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Role of Huffington's Wife Becomes Hot Topic in Race : Politics: Some question activity in controversial church. She says liberal conspiracy tries to discredit her husband.

October 11, 1994|DAVE LESHER and BOB SIPCHEN | TIMES STAFF WRITERS

Those who have known Arianna Huffington would not be surprised at the latest tempest she has stirred up. After all, when she was 23, her first book was a slap at feminism that brought an international audience of admirers and adversaries.

Now, as husband Mike Huffington campaigns for the U.S. Senate in California, the woman who has often sought the center of attention has found herself there again.

This time Arianna Huffington is the target of accusations that her husband's candidacy is more a product of her ideas and her quest for power than his. And if so, her critics say, they are suspicious about her background in a controversial religious group in which she once served as a minister.

The issue has captivated the national press and raised questions about when a candidate's spouse should become a subject of public scrutiny. Time magazine's recent headline about the Republican couple asked, "Should the Huffingtons Be Stopped?" Vanity Fair's story in the November issue is titled, "Arianna's Virtual Candidate." And earlier this year, the Washington Post headline was "Her Brains, His Money."

Last week, Arianna Huffington and her role in John-Roger's Church of the Movement of Spiritual Inner Awareness was lampooned in the "Doonesbury" comic strip.

"For the last 10 days, we have had nothing but a barrage of the press piling on my wife," Mike Huffington fumed Thursday when the issue was raised by talk show host Larry King during his nationally televised debate with Democratic rival Sen. Dianne Feinstein. "I'm the candidate, my wife is not the candidate. My point is this, my wife's religious beliefs are personal. Why, Dianne, are you making my wife's religious beliefs part of this campaign, or are you?"

Feinstein--whose husband, investor Richard Blum, has sparked controversy in past campaigns--denied that she has encouraged the focus on Arianna Huffington.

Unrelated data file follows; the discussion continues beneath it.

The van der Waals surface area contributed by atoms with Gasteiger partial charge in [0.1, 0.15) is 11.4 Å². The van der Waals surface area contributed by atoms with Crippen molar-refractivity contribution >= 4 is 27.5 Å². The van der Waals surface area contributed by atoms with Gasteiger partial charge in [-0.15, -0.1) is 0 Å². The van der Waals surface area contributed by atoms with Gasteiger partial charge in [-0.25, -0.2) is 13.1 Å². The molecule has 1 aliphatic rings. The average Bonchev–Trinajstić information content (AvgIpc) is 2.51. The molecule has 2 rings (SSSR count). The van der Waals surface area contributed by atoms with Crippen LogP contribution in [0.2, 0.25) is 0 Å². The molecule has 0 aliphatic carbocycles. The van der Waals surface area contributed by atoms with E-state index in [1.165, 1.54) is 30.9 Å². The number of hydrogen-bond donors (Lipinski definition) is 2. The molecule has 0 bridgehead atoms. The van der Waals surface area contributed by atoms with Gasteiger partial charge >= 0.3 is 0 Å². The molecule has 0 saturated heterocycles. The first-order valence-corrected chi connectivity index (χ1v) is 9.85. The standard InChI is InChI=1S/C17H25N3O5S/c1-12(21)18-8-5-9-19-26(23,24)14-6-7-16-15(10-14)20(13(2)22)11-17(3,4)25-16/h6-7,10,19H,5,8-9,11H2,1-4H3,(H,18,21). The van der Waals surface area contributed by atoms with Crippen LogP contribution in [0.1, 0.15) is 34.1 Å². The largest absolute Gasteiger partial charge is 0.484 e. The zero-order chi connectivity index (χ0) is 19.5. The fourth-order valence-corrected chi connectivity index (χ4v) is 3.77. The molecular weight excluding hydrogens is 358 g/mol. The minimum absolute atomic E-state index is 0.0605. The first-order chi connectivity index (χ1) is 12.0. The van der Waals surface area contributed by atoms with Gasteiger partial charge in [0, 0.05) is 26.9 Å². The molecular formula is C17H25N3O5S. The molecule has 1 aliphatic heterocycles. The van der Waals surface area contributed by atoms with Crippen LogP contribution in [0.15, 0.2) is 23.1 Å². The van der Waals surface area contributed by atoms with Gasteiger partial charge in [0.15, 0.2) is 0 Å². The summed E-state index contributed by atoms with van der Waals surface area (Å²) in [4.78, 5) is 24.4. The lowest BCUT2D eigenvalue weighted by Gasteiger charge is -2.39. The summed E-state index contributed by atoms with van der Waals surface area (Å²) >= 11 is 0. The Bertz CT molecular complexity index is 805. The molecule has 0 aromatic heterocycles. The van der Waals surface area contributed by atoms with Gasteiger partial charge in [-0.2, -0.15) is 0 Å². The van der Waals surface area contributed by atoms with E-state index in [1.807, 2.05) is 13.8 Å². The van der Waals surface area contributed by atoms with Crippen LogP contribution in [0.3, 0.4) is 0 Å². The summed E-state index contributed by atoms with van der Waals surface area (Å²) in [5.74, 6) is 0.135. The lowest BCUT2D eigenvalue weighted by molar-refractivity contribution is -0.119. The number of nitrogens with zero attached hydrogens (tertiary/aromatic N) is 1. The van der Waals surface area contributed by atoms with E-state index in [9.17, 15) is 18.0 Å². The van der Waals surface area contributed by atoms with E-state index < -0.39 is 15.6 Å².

But several Democratic officials, notably state party Chairman Bill Press, have been calling attention to Arianna Huffington and her religious beliefs. Huffington critics and some political observers said the scrutiny is appropriate.

"It is legitimate," said political analyst Sherry Babitch Jeffe. "The fact is, she is an integral part of the campaign . . . (and) for a lot of the campaign, she was far more visible than the candidate."

Arianna Huffington said she is "shocked" to be the target of such scrutiny and, particularly, the accusations. In a two-hour interview with The Times at the couple's apartment on Los Angeles' Westside last week, Huffington said the charges are vastly overblown by a liberal conspiracy aimed at discrediting her husband.

Huffington downplayed her role in the campaign, saying she serves as a surrogate speaker like many other political spouses, but is not a major decision maker.

She also described her role in the John-Roger church, known by its acronym MSIA, as a casual one, involving seminars about practical life questions rather than religious dogma. She said the organization is certainly not a cult.

But critics who have worked closely with Arianna Huffington challenge her account about both the campaign and the church. They say she has been a major force in both.

The Times reported Monday that five former staff members at the Huffington campaign said the candidate's wife was so active that she was essentially acting as the campaign manager. They said eight staff members quit their jobs because of disagreements with her decision making at the Orange County headquarters.

"She is the one calling the shots and he is nothing more than her puppet," said one former member of the Huffington campaign staff.

Former MSIA ministers told The Times that Arianna Huffington was a devoted John-Roger follower for many years. A new book by Peter McWilliams, a former MSIA follower now critical of the church, describes Huffington as an active organizer who sought new recruits.

"She embraced it like all of us," said Rick Edelstein, who served as administrator of MSIA for five years and participated in the movement for 20 years.

Huffington, 44, a prominent socialite and author before she met her husband, said she has not participated in the organization since 1987 when she became a born-again Christian after the trauma of a miscarriage.

She said she had been on a spiritual search that included MSIA and a number of New Age adventures including est, walking on hot coals and a channeling experience with actress Shirley MacLaine. Her search is described in her latest book, released in May, called, "The Fourth Instinct, the Call of the Soul."

"In 1987, after we lost the baby, I had a deeply religious experience . . . which made my relationship with Jesus Christ the center of my faith," she said. "It was the end of my spiritual search. . . . I felt like I was home."

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